Alright we can get this out of the way right up front, the Land Rover Discovery Sport is a much better looking vehicle than the Jeep Cherokee Trailhawk. However, if you want a deal on a formidable off-road vehicular companion, that’s loaded with all the modern creature comforts one could ask for, then you’re going to have to make peace with a less than stellar appearance. If you aren’t in the market for a tech laden ride, then by all means, go for the Land Rover, they’re reasonably priced for a base model. It’s when you start ticking the Disco’s option boxes that alternative vehicles start making a lot of sense. A fully loaded Discovery Sport HSE Luxury easily pushes up over $50k, whereas a fully loaded Cherokee Trailhawk comes in at about $10k less.
There are a myriad of options one could do without on the Discovery that would bring the price down, the $1,800 Waltimo Grey premium metallic paint for example, but even if you begin to strip away the frivolous aspects of each vehicle, the Cherokee still has the edge. Only when you opt for a Discover Sport SE will you undercut the price of a loaded Trailhawk, and at that point you’re going to be missing out on a number of options like Xenon headlamps, fog lamps, a panoramic sunroof, not to mention an enjoyable infotainment display.
The standard 5″ display in the Disco is no match for the 8.4 inch unit in the Cherokee, and you don’t even have to go in for a loaded model to get it. Do away with the Technology, Comfort/Convenience, SafetyTech, and Cold Weather packages, and you’re down to around $35k for a vehicle that still has heated seats, a heated steering wheel, leather, and the aforementioned panoramic sunroof. Even if you’re a luddite, the Cherokee remains a really solid value compared to the Discovery Sport.
So, besides curb appeal, why would anyone opt for a Discovery Sport? I’ve been in both these vehicles, and the difference in the quality of the interior materials is marginal at best. The Cherokee Trailhawk feels like an upmarket Jeep, and the Discover Sport feels like a downmarket Land Rover. Although that might sound like a big knock against the Disco, it’s not. Even a basic Land Rover interior is more appealing than much of the competition’s best, but Jeep interiors are markedly better in the past few years, which puts them in the upper tier of the segment.
Behind the wheel the similarities continue, with both vehicles falling into the “it turns left and right, goes backwards and forwards” category. In all seriousness, I had no preference between the two so far as on-road driving was concerned, and surprisingly enough, I didn’t have a preference off-road either. My time in each vehicle was limited, but since these are modern vehicles, it’s not like there’s a learning curve. Both vehicles are easily placed where you want them to be when traversing off-road terrain, though the fully loaded Discovery I drove was a bit easier because of the forward facing camera, aka. cheat mode. What you really need to take into consideration is what’s under the hood of each vehicle.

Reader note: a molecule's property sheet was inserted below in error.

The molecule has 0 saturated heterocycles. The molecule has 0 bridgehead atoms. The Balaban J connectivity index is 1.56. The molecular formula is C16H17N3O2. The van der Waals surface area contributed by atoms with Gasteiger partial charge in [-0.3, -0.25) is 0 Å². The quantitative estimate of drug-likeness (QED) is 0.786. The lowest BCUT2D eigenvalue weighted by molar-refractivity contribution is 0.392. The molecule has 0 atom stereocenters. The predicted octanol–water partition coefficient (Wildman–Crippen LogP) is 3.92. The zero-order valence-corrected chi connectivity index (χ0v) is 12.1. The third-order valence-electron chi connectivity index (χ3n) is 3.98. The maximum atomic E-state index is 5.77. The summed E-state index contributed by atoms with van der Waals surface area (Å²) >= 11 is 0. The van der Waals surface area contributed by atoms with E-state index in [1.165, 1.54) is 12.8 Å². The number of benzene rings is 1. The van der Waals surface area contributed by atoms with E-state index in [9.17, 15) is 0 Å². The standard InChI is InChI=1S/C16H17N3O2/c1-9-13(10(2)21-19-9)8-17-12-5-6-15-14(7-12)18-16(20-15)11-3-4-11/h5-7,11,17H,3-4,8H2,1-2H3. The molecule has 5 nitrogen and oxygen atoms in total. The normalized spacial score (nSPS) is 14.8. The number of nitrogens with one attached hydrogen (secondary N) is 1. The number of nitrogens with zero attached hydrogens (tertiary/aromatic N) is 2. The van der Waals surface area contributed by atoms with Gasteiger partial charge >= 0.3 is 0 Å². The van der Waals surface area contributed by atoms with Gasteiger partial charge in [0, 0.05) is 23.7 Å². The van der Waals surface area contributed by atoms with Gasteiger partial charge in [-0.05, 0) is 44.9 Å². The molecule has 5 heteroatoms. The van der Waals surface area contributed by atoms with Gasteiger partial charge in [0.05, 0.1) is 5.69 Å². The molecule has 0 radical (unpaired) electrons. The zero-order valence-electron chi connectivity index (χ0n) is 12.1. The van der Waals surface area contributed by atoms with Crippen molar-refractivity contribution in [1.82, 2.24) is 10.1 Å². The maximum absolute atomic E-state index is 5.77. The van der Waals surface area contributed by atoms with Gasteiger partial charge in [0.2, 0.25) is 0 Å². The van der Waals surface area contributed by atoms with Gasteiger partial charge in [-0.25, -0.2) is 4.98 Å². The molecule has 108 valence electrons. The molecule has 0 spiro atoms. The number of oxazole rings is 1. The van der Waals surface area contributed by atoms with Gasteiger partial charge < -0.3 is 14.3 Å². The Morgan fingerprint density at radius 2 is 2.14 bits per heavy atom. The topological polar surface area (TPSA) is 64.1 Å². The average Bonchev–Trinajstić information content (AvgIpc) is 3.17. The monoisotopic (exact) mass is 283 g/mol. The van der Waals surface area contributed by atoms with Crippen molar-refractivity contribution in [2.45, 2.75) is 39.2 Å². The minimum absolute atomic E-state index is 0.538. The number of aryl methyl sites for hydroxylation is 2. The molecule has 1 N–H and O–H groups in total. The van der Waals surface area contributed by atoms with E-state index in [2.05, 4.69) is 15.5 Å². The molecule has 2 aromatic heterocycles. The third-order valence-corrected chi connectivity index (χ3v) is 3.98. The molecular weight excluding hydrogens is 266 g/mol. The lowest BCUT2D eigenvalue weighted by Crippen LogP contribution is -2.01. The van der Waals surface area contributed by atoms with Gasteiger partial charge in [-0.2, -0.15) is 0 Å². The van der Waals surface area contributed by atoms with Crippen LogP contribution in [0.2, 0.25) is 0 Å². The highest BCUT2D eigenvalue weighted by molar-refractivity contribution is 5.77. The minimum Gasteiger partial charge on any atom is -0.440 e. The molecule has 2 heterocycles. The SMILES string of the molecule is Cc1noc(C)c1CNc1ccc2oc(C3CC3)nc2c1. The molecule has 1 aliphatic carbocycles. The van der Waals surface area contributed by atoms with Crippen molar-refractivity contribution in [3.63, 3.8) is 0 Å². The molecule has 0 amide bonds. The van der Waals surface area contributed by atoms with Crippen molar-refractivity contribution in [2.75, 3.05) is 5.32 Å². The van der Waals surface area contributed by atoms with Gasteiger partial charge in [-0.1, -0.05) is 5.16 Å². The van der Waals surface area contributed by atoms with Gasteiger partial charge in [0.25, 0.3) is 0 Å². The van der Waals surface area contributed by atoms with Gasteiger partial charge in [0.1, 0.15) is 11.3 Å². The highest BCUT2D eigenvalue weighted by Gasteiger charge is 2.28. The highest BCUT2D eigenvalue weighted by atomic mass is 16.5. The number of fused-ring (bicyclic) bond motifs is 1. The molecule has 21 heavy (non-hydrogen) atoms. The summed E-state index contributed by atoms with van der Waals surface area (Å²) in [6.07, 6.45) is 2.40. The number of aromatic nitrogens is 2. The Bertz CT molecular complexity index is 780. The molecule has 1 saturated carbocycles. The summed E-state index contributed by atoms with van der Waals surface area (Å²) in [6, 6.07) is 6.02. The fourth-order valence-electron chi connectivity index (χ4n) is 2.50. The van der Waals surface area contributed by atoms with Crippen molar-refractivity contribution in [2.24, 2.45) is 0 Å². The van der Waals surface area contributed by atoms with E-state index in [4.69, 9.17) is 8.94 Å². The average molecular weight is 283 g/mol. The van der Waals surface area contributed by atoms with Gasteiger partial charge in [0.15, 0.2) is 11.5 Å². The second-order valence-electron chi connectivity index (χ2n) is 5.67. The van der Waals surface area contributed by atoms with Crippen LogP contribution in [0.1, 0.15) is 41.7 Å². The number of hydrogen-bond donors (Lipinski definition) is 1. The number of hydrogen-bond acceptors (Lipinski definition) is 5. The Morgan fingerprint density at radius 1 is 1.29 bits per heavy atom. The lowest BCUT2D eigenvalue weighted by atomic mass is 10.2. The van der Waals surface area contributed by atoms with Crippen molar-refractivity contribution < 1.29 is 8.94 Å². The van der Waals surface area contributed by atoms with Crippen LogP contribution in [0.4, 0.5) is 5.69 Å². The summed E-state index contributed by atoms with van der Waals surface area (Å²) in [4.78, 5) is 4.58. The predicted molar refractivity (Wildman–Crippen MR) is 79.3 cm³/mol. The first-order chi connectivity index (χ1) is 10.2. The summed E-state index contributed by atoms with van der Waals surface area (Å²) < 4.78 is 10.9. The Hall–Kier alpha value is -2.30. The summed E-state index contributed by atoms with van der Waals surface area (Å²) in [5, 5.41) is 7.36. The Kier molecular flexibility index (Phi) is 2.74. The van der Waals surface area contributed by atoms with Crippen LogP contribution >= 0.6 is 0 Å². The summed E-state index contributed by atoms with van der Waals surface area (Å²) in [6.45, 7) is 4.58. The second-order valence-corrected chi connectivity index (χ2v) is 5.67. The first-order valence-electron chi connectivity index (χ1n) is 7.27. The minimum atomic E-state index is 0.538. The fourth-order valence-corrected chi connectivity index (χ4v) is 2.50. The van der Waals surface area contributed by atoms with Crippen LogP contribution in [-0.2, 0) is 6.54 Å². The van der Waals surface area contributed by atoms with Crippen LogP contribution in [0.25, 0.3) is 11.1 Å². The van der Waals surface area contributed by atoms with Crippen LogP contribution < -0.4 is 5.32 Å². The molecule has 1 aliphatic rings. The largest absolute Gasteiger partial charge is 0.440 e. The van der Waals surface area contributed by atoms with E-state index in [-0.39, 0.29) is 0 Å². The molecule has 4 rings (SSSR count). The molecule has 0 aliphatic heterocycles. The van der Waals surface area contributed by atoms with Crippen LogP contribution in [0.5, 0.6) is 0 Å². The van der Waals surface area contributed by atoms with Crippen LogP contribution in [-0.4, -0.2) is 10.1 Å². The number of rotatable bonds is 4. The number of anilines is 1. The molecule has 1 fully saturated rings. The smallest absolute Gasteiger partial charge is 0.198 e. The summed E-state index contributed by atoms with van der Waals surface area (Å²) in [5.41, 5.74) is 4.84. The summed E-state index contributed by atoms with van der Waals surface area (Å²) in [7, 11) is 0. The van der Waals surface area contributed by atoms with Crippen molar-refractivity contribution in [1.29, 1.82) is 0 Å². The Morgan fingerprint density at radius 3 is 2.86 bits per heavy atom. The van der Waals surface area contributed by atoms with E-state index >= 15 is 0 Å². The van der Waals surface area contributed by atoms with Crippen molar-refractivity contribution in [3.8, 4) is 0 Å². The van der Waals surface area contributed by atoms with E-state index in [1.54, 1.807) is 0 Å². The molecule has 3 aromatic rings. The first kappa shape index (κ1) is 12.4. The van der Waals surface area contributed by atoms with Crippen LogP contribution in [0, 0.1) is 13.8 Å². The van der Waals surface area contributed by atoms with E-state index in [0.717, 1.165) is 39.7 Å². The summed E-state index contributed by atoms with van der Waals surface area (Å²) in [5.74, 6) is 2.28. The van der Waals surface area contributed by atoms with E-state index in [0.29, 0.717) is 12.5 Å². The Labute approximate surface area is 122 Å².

At the moment, the only engine option for the Discovery Sport is a turbocharged inline 4, that makes 240-hp and 250 lb-ft of torque. The Cherokee can be had with either a 2.4L inline 4 that makes 184 hp, and 171 lb-ft of torque, or a 3.2L v6 that makes 271 hp, and 239 lb-ft of torque. For the purposes of this comparison, we’re talking about the latter as the numbers are much closer to those of the Discovery. The dimensions of the two vehicles are nearly identical, 181 x 75 x 68 for the Land Rover, 182 x 73-75 x 66-68 for the Jeep.
What’s funny is that Land Rover offers a folding 3rd row seat for the Discovery, as if anyone but small children could fit back there. Sure, it’ll work in a pinch, but with the 3rd row up there’s hardly any cargo space, and when was the last time 7 people went somewhere without bringing a bunch of stuff along? If you regularly need seating for 7, step up to a regular size SUV, it’s a simple as that.
You might be wondering why one would compare a Cherokee Trailhawk, to a Discovery Sport given that there are a number of other in segment competitors. The Hyundai Santa Fe, Toyota Rav4, Kia Sorento, and Honda CR-V all do battle in this segment, however they all lack the key feature that makes the Trailhawk legitimate competition for the Discovery Sport, off-road capability. Each of those vehicles will likely never see anything worse than a rutted dirt road, and that’s a good thing because they don’t have the chops to handle anything more.
The Trailhawk on the other hand has selectable Rock/Snow/Mud/Sand modes, a lockable rear differential, skid plates, and a 56:1 crawl ratio, all of which allow for serious control off road. In addition to a 4WD system with situational awareness, the Trailhawk has a factory 1 inch lift, 29.9 degree approach angle, and 32.2 degree departure angle. What that translates into is the ability to navigate terrain that the rest of the crossover, errr, sorry, compact SUV segment, would look at and collectively soil themselves.
Even if you step into the luxury compact SUV category, you won’t find any vehicle that can match the Cherokee Trailhawk’s off road prowess, other than the Discovery Sport of course. The Audi Q5, Mercedes-Benz GLC, and BMW X3 will do a better job of coddling you, and impressing the in laws, but not one of them will ford 20 inches of standing water like the Trailhawk. Actually, if you have the right in-laws, maybe they will be impressed, after all, the family that goes ‘wheelin together, stays together.
Jeep Cherokee Trailhawk found on AutoTempest